The Free Application for Federal Student Aid (FAFSA) is a form that can be prepared annually by current and prospective college students (undergraduate and graduate) in the United States to determine their eligibility for student financial aid.
- Nearly every student is eligible for some form of financial aid. Students who may not be eligible for need-based aid may still be eligible for an unsubsidized Stafford Loan regardless of income or circumstances.
- After completing the FAFSA, students are presented with a Student Aid Report (SAR). The SAR provides a student with their potential eligibility for different types of financial aid, their Expected Family Contribution (EFC), and a summary of the data a student provided in the application.
- FAFSA Updates from Commission for Higher Education – May 4, 2020
- Q: Does anyone know why I have students that have completed their FAFSA but they are showing up on the report as not completed?
- A: There are different reasons why a student may not show as complete. If the information on their school record doesn’t match exactly with the information on the FAFSA, it may create a new student record instead of syncing with the existing record, especially if the student did not list the high school on the FAFSA. If you have questions, please send me the student’s first and last name and date of birth. If we have not received the data file from the federal processor, I can request the file from them. If the student does not have a full account with a SSN listed, I will also need their SSN to make the request. We update ScholarTrack daily, so the lag of 3-5 days is the time it takes for the FAFSA to be processed by the federal Department of Education before they send it to the state. If it has been longer than a week, that is when you should have me request the file. (from Barbie Martin, Indiana Commission for Higher Education, April 2020)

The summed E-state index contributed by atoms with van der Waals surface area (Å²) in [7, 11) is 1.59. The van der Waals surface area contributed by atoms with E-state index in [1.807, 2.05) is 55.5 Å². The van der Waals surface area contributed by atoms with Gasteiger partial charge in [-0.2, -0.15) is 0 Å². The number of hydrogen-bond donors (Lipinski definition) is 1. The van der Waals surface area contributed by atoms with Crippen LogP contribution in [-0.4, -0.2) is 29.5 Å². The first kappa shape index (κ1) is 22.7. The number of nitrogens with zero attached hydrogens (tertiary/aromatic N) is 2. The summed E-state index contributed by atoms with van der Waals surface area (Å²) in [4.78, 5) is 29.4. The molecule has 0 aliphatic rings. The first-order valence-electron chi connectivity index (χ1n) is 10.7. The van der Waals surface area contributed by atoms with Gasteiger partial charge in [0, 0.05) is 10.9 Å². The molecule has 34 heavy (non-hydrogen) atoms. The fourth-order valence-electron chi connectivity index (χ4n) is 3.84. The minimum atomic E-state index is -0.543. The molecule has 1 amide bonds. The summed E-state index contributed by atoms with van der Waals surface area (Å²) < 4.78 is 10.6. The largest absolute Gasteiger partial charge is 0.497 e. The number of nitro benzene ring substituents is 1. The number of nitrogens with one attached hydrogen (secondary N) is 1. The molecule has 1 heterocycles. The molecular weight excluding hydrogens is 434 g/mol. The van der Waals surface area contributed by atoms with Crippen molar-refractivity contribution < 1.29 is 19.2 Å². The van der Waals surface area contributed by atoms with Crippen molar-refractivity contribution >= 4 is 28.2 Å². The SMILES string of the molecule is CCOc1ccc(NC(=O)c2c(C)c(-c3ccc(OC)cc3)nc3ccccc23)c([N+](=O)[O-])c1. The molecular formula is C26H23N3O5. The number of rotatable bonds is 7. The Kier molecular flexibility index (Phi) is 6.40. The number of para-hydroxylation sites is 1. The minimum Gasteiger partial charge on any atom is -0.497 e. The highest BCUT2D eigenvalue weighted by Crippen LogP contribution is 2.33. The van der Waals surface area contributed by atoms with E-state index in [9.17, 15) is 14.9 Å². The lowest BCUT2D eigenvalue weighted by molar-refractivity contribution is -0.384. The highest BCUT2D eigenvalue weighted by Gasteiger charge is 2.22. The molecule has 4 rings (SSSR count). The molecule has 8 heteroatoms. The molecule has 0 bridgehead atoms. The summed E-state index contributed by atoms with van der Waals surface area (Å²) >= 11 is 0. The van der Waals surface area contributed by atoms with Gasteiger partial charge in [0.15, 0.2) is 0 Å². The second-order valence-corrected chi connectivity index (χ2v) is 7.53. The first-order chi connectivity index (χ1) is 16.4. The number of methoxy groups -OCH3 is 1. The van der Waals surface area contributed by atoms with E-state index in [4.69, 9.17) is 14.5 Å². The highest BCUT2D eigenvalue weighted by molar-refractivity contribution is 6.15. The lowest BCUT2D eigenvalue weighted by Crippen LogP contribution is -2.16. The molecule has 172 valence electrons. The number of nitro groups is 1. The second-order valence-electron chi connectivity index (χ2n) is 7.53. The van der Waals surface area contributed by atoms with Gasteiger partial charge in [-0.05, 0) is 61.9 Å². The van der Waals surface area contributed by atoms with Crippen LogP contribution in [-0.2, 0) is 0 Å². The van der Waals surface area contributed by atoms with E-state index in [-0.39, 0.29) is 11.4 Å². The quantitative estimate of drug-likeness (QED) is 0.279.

- Q: This is my first time with a senior that is not a US Citizen but a citizen of Mexico. What financial opportunities are available for him? He is intelligent and active but he’s not sure how he can afford college. Any suggestions? He can’t fill out the FAFSA correct?
- A: He still needs to fill it out. He is probably going to be better off going to a private school because they have more private scholarships they can give to non-citizens.
- Look at the Golden Door scholarship program. https://www.goldendoorscholars.org/
- Some colleges offer scholarship for DACA students, have them check with the universities. La Plaza, from Indianapolis, has a package for Hispanic students, and some for DACA students as well.
- This was shared with me awhile. Private schools seem to be the better route. I believe they can use the FAFSA to determine what they could be eligible for or maybe one of those CSS profiles. They will not get any money from it, I’m a little leary with current administration though. Private schools can offer more assistance since they aren’t tied to federal dollars. Indiana schools would recognize them as out of state which is even higher tuition costs for state schools. A former advisor talked to me about having them go the Ivy Tech route to cut down on those initial costs of attending.